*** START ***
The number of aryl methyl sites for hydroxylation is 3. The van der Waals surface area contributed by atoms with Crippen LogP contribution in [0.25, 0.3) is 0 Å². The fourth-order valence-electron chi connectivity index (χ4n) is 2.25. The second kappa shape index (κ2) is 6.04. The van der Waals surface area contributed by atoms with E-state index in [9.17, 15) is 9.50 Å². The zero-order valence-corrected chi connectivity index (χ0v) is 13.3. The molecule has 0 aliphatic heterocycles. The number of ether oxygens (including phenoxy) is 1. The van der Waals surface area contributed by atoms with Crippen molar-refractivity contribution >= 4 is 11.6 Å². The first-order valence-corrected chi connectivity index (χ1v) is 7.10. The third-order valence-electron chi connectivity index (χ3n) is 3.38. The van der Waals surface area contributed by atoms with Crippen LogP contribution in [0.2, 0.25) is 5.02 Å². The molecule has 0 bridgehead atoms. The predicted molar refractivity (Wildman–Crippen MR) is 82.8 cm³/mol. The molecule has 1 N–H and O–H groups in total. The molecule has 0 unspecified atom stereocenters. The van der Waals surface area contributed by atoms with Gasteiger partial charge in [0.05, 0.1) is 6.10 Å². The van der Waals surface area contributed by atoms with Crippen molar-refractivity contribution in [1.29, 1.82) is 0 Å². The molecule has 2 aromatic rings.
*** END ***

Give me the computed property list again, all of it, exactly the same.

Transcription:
The number of aryl methyl sites for hydroxylation is 3. The van der Waals surface area contributed by atoms with Crippen LogP contribution in [0.25, 0.3) is 0 Å². The fourth-order valence-electron chi connectivity index (χ4n) is 2.25. The second kappa shape index (κ2) is 6.04. The van der Waals surface area contributed by atoms with E-state index in [9.17, 15) is 9.50 Å². The zero-order valence-corrected chi connectivity index (χ0v) is 13.3. The molecule has 0 aliphatic heterocycles. The number of ether oxygens (including phenoxy) is 1. The van der Waals surface area contributed by atoms with Crippen molar-refractivity contribution >= 4 is 11.6 Å². The first-order valence-corrected chi connectivity index (χ1v) is 7.10. The third-order valence-electron chi connectivity index (χ3n) is 3.38. The van der Waals surface area contributed by atoms with Crippen LogP contribution in [0.2, 0.25) is 5.02 Å². The molecule has 0 bridgehead atoms. The predicted molar refractivity (Wildman–Crippen MR) is 82.8 cm³/mol. The molecule has 1 N–H and O–H groups in total. The molecule has 0 unspecified atom stereocenters. The van der Waals surface area contributed by atoms with Gasteiger partial charge in [0.05, 0.1) is 6.10 Å². The van der Waals surface area contributed by atoms with Crippen molar-refractivity contribution in [1.29, 1.82) is 0 Å². The molecule has 2 aromatic rings.